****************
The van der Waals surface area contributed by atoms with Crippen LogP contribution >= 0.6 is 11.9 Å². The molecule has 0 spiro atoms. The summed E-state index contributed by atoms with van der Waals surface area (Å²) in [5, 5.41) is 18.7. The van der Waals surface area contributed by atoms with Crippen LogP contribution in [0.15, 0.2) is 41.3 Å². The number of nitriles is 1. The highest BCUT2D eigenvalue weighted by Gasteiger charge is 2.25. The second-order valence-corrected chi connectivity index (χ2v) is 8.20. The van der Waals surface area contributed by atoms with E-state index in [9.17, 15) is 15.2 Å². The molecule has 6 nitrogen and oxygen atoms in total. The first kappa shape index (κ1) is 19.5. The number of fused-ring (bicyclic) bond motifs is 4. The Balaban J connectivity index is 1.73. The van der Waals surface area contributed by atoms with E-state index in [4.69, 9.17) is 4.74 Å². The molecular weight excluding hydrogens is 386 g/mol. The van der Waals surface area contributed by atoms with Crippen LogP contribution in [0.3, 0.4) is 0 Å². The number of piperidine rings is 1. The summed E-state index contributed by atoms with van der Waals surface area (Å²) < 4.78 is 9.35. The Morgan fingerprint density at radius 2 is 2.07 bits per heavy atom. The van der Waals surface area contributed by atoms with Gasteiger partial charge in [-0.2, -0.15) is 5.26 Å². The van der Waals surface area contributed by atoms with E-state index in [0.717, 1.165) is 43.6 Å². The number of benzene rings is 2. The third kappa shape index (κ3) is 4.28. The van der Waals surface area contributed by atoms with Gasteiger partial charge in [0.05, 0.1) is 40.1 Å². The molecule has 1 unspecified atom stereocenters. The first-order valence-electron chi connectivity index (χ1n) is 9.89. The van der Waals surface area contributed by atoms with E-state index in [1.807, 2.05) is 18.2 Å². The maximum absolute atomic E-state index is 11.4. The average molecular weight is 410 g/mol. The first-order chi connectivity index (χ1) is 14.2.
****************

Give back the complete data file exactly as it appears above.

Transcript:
The van der Waals surface area contributed by atoms with Crippen LogP contribution >= 0.6 is 11.9 Å². The molecule has 0 spiro atoms. The summed E-state index contributed by atoms with van der Waals surface area (Å²) in [5, 5.41) is 18.7. The van der Waals surface area contributed by atoms with Crippen LogP contribution in [0.15, 0.2) is 41.3 Å². The number of nitriles is 1. The highest BCUT2D eigenvalue weighted by Gasteiger charge is 2.25. The second-order valence-corrected chi connectivity index (χ2v) is 8.20. The van der Waals surface area contributed by atoms with E-state index in [9.17, 15) is 15.2 Å². The molecule has 6 nitrogen and oxygen atoms in total. The first kappa shape index (κ1) is 19.5. The number of fused-ring (bicyclic) bond motifs is 4. The Balaban J connectivity index is 1.73. The van der Waals surface area contributed by atoms with E-state index in [4.69, 9.17) is 4.74 Å². The molecular weight excluding hydrogens is 386 g/mol. The van der Waals surface area contributed by atoms with Crippen LogP contribution in [0.3, 0.4) is 0 Å². The number of piperidine rings is 1. The summed E-state index contributed by atoms with van der Waals surface area (Å²) < 4.78 is 9.35. The Morgan fingerprint density at radius 2 is 2.07 bits per heavy atom. The van der Waals surface area contributed by atoms with Gasteiger partial charge in [-0.2, -0.15) is 5.26 Å². The van der Waals surface area contributed by atoms with E-state index in [0.717, 1.165) is 43.6 Å². The number of benzene rings is 2. The third kappa shape index (κ3) is 4.28. The van der Waals surface area contributed by atoms with Gasteiger partial charge in [0.05, 0.1) is 40.1 Å². The molecule has 1 unspecified atom stereocenters. The first-order valence-electron chi connectivity index (χ1n) is 9.89. The van der Waals surface area contributed by atoms with E-state index in [1.807, 2.05) is 18.2 Å². The maximum absolute atomic E-state index is 11.4. The average molecular weight is 410 g/mol. The first-order chi connectivity index (χ1) is 14.2.